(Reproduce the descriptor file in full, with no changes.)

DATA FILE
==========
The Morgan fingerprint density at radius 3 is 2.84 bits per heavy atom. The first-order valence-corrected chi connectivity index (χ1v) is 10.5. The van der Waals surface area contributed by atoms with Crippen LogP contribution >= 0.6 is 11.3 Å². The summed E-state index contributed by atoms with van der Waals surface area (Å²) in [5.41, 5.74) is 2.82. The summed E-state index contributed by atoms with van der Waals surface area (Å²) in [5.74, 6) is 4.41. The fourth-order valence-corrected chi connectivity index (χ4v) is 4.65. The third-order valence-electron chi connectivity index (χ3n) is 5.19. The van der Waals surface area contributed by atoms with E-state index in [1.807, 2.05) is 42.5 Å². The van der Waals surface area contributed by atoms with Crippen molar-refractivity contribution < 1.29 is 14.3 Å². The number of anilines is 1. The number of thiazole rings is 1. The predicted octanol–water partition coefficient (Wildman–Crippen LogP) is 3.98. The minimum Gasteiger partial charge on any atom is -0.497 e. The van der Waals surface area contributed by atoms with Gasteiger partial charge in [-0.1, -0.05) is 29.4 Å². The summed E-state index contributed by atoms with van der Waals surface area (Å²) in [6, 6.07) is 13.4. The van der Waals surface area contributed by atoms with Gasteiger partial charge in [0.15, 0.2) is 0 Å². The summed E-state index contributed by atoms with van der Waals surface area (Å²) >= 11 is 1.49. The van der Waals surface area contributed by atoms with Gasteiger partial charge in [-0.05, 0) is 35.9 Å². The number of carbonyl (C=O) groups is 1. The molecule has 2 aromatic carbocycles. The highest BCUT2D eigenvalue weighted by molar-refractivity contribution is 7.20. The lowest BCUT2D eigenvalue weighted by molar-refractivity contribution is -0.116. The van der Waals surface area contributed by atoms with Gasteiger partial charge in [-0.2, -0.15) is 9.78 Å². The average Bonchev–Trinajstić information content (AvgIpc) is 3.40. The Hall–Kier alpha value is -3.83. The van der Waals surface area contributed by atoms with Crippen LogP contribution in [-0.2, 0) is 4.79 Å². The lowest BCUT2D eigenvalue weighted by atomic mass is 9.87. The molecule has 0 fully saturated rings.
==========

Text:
The Morgan fingerprint density at radius 3 is 2.84 bits per heavy atom. The first-order valence-corrected chi connectivity index (χ1v) is 10.5. The van der Waals surface area contributed by atoms with Crippen LogP contribution >= 0.6 is 11.3 Å². The summed E-state index contributed by atoms with van der Waals surface area (Å²) in [5.41, 5.74) is 2.82. The summed E-state index contributed by atoms with van der Waals surface area (Å²) in [5.74, 6) is 4.41. The fourth-order valence-corrected chi connectivity index (χ4v) is 4.65. The third-order valence-electron chi connectivity index (χ3n) is 5.19. The van der Waals surface area contributed by atoms with E-state index in [1.807, 2.05) is 42.5 Å². The van der Waals surface area contributed by atoms with Crippen molar-refractivity contribution < 1.29 is 14.3 Å². The number of anilines is 1. The number of thiazole rings is 1. The predicted octanol–water partition coefficient (Wildman–Crippen LogP) is 3.98. The minimum Gasteiger partial charge on any atom is -0.497 e. The van der Waals surface area contributed by atoms with Gasteiger partial charge in [-0.1, -0.05) is 29.4 Å². The summed E-state index contributed by atoms with van der Waals surface area (Å²) in [6, 6.07) is 13.4. The van der Waals surface area contributed by atoms with Gasteiger partial charge in [0.15, 0.2) is 0 Å². The summed E-state index contributed by atoms with van der Waals surface area (Å²) >= 11 is 1.49. The van der Waals surface area contributed by atoms with Gasteiger partial charge in [-0.05, 0) is 35.9 Å². The number of carbonyl (C=O) groups is 1. The molecule has 2 aromatic carbocycles. The highest BCUT2D eigenvalue weighted by molar-refractivity contribution is 7.20. The lowest BCUT2D eigenvalue weighted by molar-refractivity contribution is -0.116. The van der Waals surface area contributed by atoms with Gasteiger partial charge in [-0.2, -0.15) is 9.78 Å². The average Bonchev–Trinajstić information content (AvgIpc) is 3.40. The Hall–Kier alpha value is -3.83. The van der Waals surface area contributed by atoms with Crippen LogP contribution in [-0.2, 0) is 4.79 Å². The lowest BCUT2D eigenvalue weighted by atomic mass is 9.87. The molecule has 0 fully saturated rings.